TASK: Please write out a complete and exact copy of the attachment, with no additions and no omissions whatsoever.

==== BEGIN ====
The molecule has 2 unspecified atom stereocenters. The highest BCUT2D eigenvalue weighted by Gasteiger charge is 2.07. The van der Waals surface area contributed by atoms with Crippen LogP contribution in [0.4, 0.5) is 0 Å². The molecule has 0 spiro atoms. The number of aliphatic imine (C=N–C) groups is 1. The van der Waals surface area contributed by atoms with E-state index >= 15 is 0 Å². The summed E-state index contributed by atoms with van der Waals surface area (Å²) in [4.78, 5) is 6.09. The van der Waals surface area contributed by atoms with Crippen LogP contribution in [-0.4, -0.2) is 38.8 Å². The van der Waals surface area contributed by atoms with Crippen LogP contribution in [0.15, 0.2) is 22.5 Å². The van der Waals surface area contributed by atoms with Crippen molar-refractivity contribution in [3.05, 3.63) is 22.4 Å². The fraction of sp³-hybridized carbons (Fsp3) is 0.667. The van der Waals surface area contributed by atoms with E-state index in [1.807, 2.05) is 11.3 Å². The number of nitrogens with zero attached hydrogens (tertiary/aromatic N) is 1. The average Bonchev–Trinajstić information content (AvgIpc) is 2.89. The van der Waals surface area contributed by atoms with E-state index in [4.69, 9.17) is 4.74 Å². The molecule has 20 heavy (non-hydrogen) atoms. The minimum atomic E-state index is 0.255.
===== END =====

The molecule has 2 unspecified atom stereocenters. The highest BCUT2D eigenvalue weighted by Gasteiger charge is 2.07. The van der Waals surface area contributed by atoms with Crippen LogP contribution in [0.4, 0.5) is 0 Å². The molecule has 0 spiro atoms. The number of aliphatic imine (C=N–C) groups is 1. The van der Waals surface area contributed by atoms with E-state index >= 15 is 0 Å². The summed E-state index contributed by atoms with van der Waals surface area (Å²) in [4.78, 5) is 6.09. The van der Waals surface area contributed by atoms with Crippen LogP contribution in [-0.4, -0.2) is 38.8 Å². The van der Waals surface area contributed by atoms with Crippen LogP contribution in [0.15, 0.2) is 22.5 Å². The van der Waals surface area contributed by atoms with Crippen molar-refractivity contribution in [3.05, 3.63) is 22.4 Å². The fraction of sp³-hybridized carbons (Fsp3) is 0.667. The van der Waals surface area contributed by atoms with E-state index in [1.807, 2.05) is 11.3 Å². The number of nitrogens with zero attached hydrogens (tertiary/aromatic N) is 1. The average Bonchev–Trinajstić information content (AvgIpc) is 2.89. The van der Waals surface area contributed by atoms with E-state index in [4.69, 9.17) is 4.74 Å². The molecule has 20 heavy (non-hydrogen) atoms. The minimum atomic E-state index is 0.255.